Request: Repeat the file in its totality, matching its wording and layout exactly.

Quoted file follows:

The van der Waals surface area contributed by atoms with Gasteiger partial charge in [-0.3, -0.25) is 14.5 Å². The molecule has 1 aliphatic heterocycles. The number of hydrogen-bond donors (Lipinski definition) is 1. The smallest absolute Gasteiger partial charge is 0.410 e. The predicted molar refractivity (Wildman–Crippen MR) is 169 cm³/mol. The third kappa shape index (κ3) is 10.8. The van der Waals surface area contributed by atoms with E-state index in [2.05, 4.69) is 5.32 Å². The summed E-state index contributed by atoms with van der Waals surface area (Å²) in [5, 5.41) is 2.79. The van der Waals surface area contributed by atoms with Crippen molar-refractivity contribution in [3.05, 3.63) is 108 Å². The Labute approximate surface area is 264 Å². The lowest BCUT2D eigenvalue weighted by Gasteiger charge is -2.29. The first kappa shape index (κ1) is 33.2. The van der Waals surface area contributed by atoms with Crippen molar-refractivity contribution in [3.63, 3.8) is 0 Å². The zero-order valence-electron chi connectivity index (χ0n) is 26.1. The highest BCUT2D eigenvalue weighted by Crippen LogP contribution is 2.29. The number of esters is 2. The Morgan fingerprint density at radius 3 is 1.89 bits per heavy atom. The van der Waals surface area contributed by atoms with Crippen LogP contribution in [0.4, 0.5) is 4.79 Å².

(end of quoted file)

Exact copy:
The van der Waals surface area contributed by atoms with Gasteiger partial charge in [-0.3, -0.25) is 14.5 Å². The molecule has 1 aliphatic heterocycles. The number of hydrogen-bond donors (Lipinski definition) is 1. The smallest absolute Gasteiger partial charge is 0.410 e. The predicted molar refractivity (Wildman–Crippen MR) is 169 cm³/mol. The third kappa shape index (κ3) is 10.8. The van der Waals surface area contributed by atoms with E-state index in [2.05, 4.69) is 5.32 Å². The summed E-state index contributed by atoms with van der Waals surface area (Å²) in [5, 5.41) is 2.79. The van der Waals surface area contributed by atoms with Crippen molar-refractivity contribution in [3.05, 3.63) is 108 Å². The Labute approximate surface area is 264 Å². The lowest BCUT2D eigenvalue weighted by Gasteiger charge is -2.29. The first kappa shape index (κ1) is 33.2. The van der Waals surface area contributed by atoms with Crippen molar-refractivity contribution in [3.63, 3.8) is 0 Å². The zero-order valence-electron chi connectivity index (χ0n) is 26.1. The highest BCUT2D eigenvalue weighted by Crippen LogP contribution is 2.29. The number of esters is 2. The Morgan fingerprint density at radius 3 is 1.89 bits per heavy atom. The van der Waals surface area contributed by atoms with Crippen LogP contribution in [0.4, 0.5) is 4.79 Å².